Many relationship that is always true under appropriate conditions

Many
studies have described aspects of teaching practices, which are related to
effective classroom learning and student outcomes (Campbell, Kyriakides, Muijs,
and Robinson, 2004; Prosser, M., and Trigwell, 1997; Campbell
et al., 2000; Jarvis, 2006). Instructional practices depend on what lecturers
bring to the classroom. Professional competence considered as  an vital factor in classroom and learning
practices (Shulman, 1986, Campbell et al., 2004; Scheunpflug, Baumert, and Kunter,
2006; Jarvis, 2006).

The
issue of teaching in the education literature is discussed from the point of
view of the transferring from theory to teaching practices (De Corte, 2000;
Defazio, 2006, Randi and Corno, 2007). In the development of constructivism,
Merrill adopted the idea of transferring teaching from theory to teaching
practices to identify the normative principles that are common to the different
theories. A principle is defined as a relationship that is always true under
appropriate conditions regardless of the methods or models that implement this
principle (Merrill, 2009). The principles themselves are not a model or method
of instruction, but relationships that can be the basis of any model or method.
These principles can be implemented in a variety of ways by different models
and methods of instruction. However, the effectiveness, efficiency and
commitment of a model or method of instruction are a functions of the degree to
which these principles are applied. Merrill (2002) states that a principle describes
a relationship that is always true under appropriate conditions regardless of program
or practices. The principles of the methods are different, they are “the means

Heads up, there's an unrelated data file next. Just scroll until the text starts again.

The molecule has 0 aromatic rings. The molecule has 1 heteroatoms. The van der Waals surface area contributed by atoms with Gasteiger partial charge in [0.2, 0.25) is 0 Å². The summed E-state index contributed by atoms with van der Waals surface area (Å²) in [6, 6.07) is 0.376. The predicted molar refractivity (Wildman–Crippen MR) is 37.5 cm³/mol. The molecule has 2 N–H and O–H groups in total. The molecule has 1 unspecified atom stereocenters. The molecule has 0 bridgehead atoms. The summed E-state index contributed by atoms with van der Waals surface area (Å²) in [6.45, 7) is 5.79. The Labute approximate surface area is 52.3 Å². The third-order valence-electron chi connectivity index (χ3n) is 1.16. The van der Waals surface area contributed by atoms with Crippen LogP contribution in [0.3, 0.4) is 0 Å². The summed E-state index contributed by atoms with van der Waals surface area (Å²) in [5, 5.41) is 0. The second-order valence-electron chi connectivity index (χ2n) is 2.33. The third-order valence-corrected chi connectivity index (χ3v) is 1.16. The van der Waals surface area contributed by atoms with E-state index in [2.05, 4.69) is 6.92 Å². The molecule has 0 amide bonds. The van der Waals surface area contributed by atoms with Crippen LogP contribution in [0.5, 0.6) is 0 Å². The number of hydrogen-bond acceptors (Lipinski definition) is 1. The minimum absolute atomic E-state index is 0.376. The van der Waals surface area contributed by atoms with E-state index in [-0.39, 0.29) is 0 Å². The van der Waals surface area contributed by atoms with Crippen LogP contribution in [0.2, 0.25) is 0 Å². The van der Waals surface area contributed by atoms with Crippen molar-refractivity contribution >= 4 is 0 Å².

to facilitate learning” (Reigeluth, 1999). For methods to effectively
bring about student learning, it must be based on the principles that describe
a real relationship. The five principles included real-world problems or tasks,
activation, demonstration, application and integration.

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Rasch
model (RM) is generally the same as measurement of a parameter in IRT or also
known as Latin Trait Theory (LTT) (Dawis, 1987; Bond and Fox, 2007). The RM is
a mathematical formula that specifies the form of the relationship between
items that operationalize one construct. This model is not primarily concerned
about total scores and not all items are treated as equal contributions to total
score. That is, difficult items are weighted more highly than easier items when
estimating level of knowledge ability. In addition, the RM focuses on the
pattern of item responses. A conceptual starting point is the assertion that
some people have more attributes being measured than others, and some items
require more of it to be completed successfully (Wright and Masters, 1982; Linacre, 2002; Liu, 2010; Bond and
Fox, 2007).

Developing
the researcher’s own instrument requires knowledge about item or question construction,
scale development, format, length, validity and reliability of the instrument
and its scores (Sekran, 2003; Calmorin et al., 2008; Wilkinson and Birmingham,
2003; Creswell, 2012; Johnson and Christensen, 2012). Thus, this study
used Rasch model analysis to test validity and reliability of the developed instrument
as a measurable instrument for Leafcutter’s Teaching Practices.